Conducted by researchers at Stanford and New York University, the study, titled “Social Media and Fake News in the 2016 Election,” found that fake news stories had little measurable effect on the outcome of the 2016 presidential election.
Although the study did find that known fake news stories favoring Trump were shared 30 million times on Facebook, while stories favoring Democratic nominee Hillary Clinton were shared 8 million times, few of the 1,200 respondents in the study remembered seeing the stories let alone believing they were accurate.
Furthermore, the researchers found that few Americans relied on social media as their primary source of election news, with only 14 percent saying they did so. Television news, they found, was “more important by a large margin.”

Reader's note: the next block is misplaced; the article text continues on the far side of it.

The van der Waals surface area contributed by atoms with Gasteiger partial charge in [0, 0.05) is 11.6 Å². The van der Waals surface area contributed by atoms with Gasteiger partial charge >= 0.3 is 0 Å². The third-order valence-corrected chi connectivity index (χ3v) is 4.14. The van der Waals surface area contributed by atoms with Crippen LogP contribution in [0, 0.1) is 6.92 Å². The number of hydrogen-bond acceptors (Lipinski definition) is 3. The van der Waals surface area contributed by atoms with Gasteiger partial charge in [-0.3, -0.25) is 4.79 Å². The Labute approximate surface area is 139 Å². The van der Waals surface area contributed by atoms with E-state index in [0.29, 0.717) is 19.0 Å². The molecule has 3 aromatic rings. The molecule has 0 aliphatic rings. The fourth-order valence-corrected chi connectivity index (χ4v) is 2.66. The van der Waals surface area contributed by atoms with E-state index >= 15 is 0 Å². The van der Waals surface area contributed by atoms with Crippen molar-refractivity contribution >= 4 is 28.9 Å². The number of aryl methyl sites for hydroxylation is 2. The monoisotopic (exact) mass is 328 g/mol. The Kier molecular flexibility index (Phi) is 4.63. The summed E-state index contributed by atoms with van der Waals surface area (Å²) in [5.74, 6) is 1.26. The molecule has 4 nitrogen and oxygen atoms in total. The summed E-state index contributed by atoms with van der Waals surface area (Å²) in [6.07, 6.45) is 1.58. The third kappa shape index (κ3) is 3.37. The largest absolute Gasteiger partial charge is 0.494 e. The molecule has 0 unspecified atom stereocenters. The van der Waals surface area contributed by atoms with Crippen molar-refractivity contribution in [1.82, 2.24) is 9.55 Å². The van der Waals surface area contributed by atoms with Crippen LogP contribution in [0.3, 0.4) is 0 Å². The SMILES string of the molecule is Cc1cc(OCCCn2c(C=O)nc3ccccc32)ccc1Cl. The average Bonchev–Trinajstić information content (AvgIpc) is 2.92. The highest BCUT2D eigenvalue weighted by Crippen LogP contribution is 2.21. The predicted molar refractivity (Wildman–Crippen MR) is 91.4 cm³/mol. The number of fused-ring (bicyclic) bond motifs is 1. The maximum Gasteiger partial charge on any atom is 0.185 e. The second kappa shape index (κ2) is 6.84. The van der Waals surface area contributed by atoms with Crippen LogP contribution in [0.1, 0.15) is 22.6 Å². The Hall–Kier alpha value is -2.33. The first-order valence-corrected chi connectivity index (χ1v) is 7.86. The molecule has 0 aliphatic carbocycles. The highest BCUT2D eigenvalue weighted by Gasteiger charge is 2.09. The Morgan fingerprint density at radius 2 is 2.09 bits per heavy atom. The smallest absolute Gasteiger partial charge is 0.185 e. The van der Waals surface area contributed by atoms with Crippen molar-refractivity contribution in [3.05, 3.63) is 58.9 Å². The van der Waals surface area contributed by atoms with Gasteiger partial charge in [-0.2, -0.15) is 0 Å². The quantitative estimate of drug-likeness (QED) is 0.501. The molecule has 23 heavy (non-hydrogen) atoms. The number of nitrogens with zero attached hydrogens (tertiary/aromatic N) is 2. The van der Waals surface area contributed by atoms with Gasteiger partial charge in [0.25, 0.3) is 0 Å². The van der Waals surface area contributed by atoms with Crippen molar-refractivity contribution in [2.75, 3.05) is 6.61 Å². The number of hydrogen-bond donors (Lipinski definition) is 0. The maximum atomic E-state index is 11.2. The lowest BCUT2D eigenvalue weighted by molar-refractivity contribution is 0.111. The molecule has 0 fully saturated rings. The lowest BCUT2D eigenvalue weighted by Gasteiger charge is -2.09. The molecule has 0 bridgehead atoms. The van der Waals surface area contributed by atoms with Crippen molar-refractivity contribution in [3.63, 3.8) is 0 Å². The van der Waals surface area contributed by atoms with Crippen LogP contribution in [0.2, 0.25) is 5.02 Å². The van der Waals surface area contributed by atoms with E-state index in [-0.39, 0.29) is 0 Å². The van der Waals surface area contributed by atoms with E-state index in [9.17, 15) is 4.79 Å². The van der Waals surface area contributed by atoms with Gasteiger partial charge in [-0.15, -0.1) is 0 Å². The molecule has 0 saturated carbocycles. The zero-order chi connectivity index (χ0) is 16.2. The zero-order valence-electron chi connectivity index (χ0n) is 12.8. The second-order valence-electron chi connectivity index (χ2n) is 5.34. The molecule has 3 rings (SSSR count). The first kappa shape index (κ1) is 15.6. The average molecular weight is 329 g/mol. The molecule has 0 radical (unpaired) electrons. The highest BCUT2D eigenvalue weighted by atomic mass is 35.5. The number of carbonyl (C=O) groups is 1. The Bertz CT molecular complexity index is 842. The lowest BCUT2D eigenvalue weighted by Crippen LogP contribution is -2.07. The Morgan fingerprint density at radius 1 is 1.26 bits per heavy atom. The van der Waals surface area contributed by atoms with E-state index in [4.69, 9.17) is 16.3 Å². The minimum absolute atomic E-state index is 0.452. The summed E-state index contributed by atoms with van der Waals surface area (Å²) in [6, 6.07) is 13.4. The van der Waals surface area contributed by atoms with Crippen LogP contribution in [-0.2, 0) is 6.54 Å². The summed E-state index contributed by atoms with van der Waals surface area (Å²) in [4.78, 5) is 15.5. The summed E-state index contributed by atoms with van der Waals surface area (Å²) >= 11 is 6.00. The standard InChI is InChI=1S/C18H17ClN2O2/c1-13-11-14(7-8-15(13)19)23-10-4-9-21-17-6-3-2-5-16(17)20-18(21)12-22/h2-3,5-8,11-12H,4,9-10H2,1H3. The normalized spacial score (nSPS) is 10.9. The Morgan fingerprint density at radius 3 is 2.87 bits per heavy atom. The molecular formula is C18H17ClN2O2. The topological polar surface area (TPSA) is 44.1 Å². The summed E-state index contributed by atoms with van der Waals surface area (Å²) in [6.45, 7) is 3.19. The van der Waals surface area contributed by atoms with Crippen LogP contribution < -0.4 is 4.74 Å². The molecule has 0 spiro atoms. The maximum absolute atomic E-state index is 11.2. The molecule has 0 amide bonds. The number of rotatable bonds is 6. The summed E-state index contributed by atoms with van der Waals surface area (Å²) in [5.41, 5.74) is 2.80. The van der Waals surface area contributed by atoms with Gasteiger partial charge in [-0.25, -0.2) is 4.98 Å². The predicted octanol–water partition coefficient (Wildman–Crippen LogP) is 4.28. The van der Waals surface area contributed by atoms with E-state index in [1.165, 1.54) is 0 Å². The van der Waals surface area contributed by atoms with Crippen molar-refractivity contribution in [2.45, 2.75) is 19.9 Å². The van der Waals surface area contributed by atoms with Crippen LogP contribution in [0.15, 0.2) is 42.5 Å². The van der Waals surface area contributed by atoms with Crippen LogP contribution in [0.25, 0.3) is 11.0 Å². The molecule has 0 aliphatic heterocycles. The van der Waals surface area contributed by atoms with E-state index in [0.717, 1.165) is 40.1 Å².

“In summary, our data suggest that social media were not the most important source of election news, and even the most widely circulated fake news stories were seen by only a small fraction of Americans,” the researchers wrote. “For fake news to have changed the outcome of the election, a single fake news story would need to have convinced about 0.7 percent of Clinton voters and non-voters who saw it to shift their votes to Trump, a persuasion rate equivalent to seeing 36 television campaign ads.”
Meanwhile, the term “fake news” has continued to shift in meaning and is now regularly used by Trump himself in order to cast doubt on reports that paint him in a negative light.